Quotes Of Fate And Free Will In Macbeth

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In Shakespeare's tragedy, Macbeth, Macbeth was a victim of both free will and fate. One

was not more predominant than the other. It seemed as if Macbeth was just following his

destiny at first, but he had a chance to change his fate. It was his lust for power that leads

him to doom through his own free will.

In Act I, the three witches visit Macbeth and Banquo on the heath. The witches

make three predictions; past, present, future. Macbeth is Thane Of Glamis, he will be the

Thane of Cawdor, and then he will become King, and Banquo's sons will become king but

not Banquo. Later in the same scene, Ross and Angus meet Macbeth. They tell Macbeth

that he is now the Thane of Cawdor by Duncan's command. Almost immediately after the

witches have visited him, Macbeth begins to
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Hear it not, Duncan; for it is a knell That summons thee

to heaven or to hell." (II, i, 70-72). He had killed the king to fulfill his lust-filled greed.

That was the works of free will. The witches never foretold of what he had to do to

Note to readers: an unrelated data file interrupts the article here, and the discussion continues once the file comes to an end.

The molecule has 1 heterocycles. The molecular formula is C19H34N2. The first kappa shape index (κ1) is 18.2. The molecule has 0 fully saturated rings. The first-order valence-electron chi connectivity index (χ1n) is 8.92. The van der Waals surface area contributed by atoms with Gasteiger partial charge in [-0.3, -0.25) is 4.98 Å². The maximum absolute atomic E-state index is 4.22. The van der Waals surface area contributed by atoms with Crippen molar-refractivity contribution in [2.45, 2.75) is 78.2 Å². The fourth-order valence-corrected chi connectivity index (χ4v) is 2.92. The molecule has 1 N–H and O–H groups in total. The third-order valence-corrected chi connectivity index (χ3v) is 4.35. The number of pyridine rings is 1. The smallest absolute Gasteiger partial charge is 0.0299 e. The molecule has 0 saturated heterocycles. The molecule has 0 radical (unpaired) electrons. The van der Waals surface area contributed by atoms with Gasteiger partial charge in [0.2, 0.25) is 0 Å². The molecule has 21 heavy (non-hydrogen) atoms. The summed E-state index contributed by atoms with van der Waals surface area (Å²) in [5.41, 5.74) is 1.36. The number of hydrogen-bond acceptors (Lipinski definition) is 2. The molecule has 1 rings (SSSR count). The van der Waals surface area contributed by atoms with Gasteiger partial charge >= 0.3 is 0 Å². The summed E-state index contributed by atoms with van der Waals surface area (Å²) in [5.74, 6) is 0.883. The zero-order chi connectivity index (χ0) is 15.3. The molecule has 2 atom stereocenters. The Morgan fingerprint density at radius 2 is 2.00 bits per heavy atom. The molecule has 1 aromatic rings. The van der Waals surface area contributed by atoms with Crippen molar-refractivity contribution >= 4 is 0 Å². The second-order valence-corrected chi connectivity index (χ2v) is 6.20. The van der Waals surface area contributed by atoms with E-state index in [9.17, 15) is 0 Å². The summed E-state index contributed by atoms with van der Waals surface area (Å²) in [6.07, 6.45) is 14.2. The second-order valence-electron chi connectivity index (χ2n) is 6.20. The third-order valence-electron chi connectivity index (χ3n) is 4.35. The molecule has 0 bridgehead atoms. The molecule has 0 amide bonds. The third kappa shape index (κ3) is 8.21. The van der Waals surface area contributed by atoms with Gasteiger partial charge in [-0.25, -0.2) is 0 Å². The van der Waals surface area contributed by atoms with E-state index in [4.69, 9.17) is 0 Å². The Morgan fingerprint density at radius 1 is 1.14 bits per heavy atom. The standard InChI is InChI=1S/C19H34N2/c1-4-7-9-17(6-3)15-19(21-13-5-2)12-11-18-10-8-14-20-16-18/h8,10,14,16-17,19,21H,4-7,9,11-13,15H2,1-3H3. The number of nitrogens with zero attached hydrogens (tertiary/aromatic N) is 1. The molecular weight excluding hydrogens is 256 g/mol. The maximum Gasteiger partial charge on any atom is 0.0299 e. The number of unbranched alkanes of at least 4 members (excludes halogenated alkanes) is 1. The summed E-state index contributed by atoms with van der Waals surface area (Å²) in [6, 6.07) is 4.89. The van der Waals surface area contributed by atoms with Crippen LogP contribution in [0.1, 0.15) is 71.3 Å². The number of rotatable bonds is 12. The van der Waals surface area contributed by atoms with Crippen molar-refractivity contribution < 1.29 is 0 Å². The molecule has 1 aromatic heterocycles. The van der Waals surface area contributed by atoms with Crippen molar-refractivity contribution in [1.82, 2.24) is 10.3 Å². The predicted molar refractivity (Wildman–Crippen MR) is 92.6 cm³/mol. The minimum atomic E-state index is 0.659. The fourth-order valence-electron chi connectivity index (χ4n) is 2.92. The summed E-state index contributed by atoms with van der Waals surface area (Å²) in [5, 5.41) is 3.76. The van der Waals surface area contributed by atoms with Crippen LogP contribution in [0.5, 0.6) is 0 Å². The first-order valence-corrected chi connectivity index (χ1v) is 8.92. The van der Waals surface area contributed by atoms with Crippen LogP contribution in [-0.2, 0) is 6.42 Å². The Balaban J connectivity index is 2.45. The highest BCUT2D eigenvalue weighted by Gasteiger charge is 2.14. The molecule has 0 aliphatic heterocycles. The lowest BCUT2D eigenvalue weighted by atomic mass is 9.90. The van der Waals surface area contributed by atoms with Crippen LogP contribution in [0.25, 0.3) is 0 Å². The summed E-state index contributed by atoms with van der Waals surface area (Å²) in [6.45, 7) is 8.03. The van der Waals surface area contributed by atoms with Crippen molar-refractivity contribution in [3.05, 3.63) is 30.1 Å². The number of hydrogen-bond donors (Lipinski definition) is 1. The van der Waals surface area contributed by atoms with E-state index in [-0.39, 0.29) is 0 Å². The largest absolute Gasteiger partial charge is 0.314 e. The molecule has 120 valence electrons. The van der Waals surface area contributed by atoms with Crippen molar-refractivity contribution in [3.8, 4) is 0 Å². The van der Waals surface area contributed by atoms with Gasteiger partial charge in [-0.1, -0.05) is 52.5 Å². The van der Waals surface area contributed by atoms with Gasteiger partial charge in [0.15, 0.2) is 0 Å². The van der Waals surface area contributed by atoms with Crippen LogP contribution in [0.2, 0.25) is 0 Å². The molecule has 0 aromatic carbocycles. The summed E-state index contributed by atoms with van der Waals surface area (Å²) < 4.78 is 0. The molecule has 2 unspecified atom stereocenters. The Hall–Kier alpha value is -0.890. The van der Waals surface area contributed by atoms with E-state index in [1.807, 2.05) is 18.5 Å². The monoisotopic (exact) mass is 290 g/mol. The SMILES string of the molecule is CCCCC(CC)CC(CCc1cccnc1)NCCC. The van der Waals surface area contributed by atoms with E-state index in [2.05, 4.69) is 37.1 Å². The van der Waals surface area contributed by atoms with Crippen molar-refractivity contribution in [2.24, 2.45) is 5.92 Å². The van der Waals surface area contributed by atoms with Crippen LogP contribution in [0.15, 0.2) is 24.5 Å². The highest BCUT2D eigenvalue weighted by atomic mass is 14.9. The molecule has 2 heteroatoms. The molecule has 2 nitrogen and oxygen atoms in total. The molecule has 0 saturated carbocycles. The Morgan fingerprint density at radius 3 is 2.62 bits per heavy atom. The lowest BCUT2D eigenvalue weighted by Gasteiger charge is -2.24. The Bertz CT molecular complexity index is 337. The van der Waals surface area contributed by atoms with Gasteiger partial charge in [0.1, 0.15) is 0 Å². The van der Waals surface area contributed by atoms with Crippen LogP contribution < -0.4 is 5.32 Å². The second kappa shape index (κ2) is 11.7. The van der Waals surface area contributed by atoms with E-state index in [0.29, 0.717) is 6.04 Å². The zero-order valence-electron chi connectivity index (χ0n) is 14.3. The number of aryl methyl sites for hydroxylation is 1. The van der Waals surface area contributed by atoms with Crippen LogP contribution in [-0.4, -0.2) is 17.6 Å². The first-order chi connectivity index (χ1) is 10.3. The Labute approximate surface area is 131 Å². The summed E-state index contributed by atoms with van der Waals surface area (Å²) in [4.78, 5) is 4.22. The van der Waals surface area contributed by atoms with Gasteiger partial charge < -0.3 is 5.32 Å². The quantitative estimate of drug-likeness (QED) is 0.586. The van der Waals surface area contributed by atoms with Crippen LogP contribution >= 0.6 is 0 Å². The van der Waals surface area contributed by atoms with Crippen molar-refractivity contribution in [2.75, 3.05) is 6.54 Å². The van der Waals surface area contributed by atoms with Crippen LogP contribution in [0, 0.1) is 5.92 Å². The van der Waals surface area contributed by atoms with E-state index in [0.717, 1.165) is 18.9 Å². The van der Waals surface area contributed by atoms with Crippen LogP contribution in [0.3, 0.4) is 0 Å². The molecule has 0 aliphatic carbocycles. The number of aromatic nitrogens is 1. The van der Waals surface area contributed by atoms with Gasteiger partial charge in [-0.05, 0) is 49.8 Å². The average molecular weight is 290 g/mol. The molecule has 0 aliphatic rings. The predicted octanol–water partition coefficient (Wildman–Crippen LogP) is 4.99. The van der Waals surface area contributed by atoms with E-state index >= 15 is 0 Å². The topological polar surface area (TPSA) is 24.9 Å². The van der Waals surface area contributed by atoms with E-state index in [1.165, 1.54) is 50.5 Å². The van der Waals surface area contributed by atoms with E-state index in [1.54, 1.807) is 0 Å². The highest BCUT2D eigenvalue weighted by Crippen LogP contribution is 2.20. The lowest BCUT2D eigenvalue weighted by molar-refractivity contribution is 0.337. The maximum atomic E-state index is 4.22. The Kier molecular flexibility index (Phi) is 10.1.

become king, Macbeth chose that for himself.

What are the odds that the witches new where exactly to meet him and how to

corrupt him in Act 1 Scene 3? It was 1 to 1 odds. It was inevitable; it was fate that the

witches would be there on the heath as Macbeth was passing with Banquo. It is almost as

if his days of end were starting right there before him; his nail in the cross to say in a way.

They were there for a reason. To corrupt his soul for whatever wicked purpose they found

fit. Later on in the play the witches return and show him these apparitions with tales of

warning. The first apparition says, "Macbeth! Macbeth! Macbeth! beware Macduff;

Beware the thane of Fife. Dismiss me. Enough" (IV, i, 78-79). Then the witches show him

the second apparition, he states "Be bloody, bold, and resolute; laugh to scorn The

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